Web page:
Scientists may have found the cause of mysterious landslides that occur on the surface of Mars. A team of ten scientists in a recent research published in Science Advances suggest that melting snow and salt present on the red planet might be the cause of the Recurring Slope Lineae, known as RSL.
The research led by J. L. Bishop, senior research scientist at the SETI Institute in California also had nine other members which included M. Yeşilbaş, N. W. Hinman, F. M. Burton, A. J. Englert, J. D. Toner, A. S. McEwen, V. C. Gulick, E. K. Gibson, and C. Koeberl.
According to a press release by SETI, team of scientists studied data collected from High Resolution Imaging Science Experiment (HiRISE) from the Mars Reconnaissance Orbiter (MRO) that showed RSL located on sun-facing slopes continued to appear and/or expand over time.
In previous studies it was thought that RSL is related to chlorine salts and scientists noted their occurrence in regions of high sulfate outcrops. However, the current study widens this observation with a near-surface cryosalt activity model based on field observations and lab experiments. But the exact reason of RSL formation on Mars remains a mystery, scientists mention.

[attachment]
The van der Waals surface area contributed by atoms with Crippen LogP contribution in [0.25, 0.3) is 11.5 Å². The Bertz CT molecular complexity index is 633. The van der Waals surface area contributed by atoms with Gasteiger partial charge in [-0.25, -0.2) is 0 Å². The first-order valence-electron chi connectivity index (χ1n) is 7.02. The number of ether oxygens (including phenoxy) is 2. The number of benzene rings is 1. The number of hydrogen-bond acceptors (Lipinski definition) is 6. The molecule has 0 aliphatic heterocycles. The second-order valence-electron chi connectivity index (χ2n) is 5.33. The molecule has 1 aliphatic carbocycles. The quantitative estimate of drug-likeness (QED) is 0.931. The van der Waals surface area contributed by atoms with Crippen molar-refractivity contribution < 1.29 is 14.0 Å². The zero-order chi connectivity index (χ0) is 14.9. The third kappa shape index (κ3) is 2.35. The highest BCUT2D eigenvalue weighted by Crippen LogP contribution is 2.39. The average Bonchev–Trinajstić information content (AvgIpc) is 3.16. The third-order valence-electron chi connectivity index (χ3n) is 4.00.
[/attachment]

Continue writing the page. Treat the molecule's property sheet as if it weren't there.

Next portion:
Scientists, who run the Mars analog field investigations on Earthat locations like the Dry Valleys of Antarctica, the Dead Sea in Israel, and Salar de Pajonales in the Atacama Desert, have found that when salts interact with gypsum or water underground, it causes disruptions on the surface, including collapse and landslides. Applying the same logic, the study suggests that the RSL means that the red planet contains natural salts and ice underneath its surface.
In a statement, Bishop said that the research team see the RSL from orbit by the dark streaks they produce on the ground and they tend to always occur on sun-facing slopes, which led geologists to think they were related to melting ice early on. The senior research author further mentioned that the interesting thing is that RSL increases over months following dust storms and then fade away, and they appear to form repeatedly in the same regions. The study also found that many these are forming in the equatorial part of Mars, where there is little ice.
The team also ran experiments replicating the behavior of chlorine salts and sulfates, including gypsum, under low temperatures just like in Mars to demonstrate how interrelated these salts are. Through these experiments, researchers have inferred that maybe the microscale liquid water migrates underground on Mars, transferring water molecules between the sulfates and chlorides.